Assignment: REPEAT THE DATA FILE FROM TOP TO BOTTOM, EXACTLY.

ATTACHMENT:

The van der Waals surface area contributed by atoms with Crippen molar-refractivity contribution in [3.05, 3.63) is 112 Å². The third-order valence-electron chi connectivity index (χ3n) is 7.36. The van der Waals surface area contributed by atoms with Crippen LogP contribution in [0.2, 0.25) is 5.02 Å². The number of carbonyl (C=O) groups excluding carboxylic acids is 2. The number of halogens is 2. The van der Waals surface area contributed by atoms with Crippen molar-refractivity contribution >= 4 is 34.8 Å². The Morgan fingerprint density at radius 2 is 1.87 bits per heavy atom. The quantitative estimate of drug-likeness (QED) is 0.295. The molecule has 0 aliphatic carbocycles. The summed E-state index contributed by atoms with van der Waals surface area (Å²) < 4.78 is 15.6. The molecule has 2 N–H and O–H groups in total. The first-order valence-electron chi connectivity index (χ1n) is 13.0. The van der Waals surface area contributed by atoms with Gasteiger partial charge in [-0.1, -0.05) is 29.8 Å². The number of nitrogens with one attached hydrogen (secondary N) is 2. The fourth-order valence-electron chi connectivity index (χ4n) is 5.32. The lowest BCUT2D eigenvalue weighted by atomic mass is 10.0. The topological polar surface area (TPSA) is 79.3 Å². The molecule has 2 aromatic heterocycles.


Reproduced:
The van der Waals surface area contributed by atoms with Crippen molar-refractivity contribution in [3.05, 3.63) is 112 Å². The third-order valence-electron chi connectivity index (χ3n) is 7.36. The van der Waals surface area contributed by atoms with Crippen LogP contribution in [0.2, 0.25) is 5.02 Å². The number of carbonyl (C=O) groups excluding carboxylic acids is 2. The number of halogens is 2. The van der Waals surface area contributed by atoms with Crippen molar-refractivity contribution >= 4 is 34.8 Å². The Morgan fingerprint density at radius 2 is 1.87 bits per heavy atom. The quantitative estimate of drug-likeness (QED) is 0.295. The molecule has 0 aliphatic carbocycles. The summed E-state index contributed by atoms with van der Waals surface area (Å²) < 4.78 is 15.6. The molecule has 2 N–H and O–H groups in total. The first-order valence-electron chi connectivity index (χ1n) is 13.0. The van der Waals surface area contributed by atoms with Gasteiger partial charge in [-0.1, -0.05) is 29.8 Å². The number of nitrogens with one attached hydrogen (secondary N) is 2. The fourth-order valence-electron chi connectivity index (χ4n) is 5.32. The lowest BCUT2D eigenvalue weighted by atomic mass is 10.0. The topological polar surface area (TPSA) is 79.3 Å². The molecule has 2 aromatic heterocycles.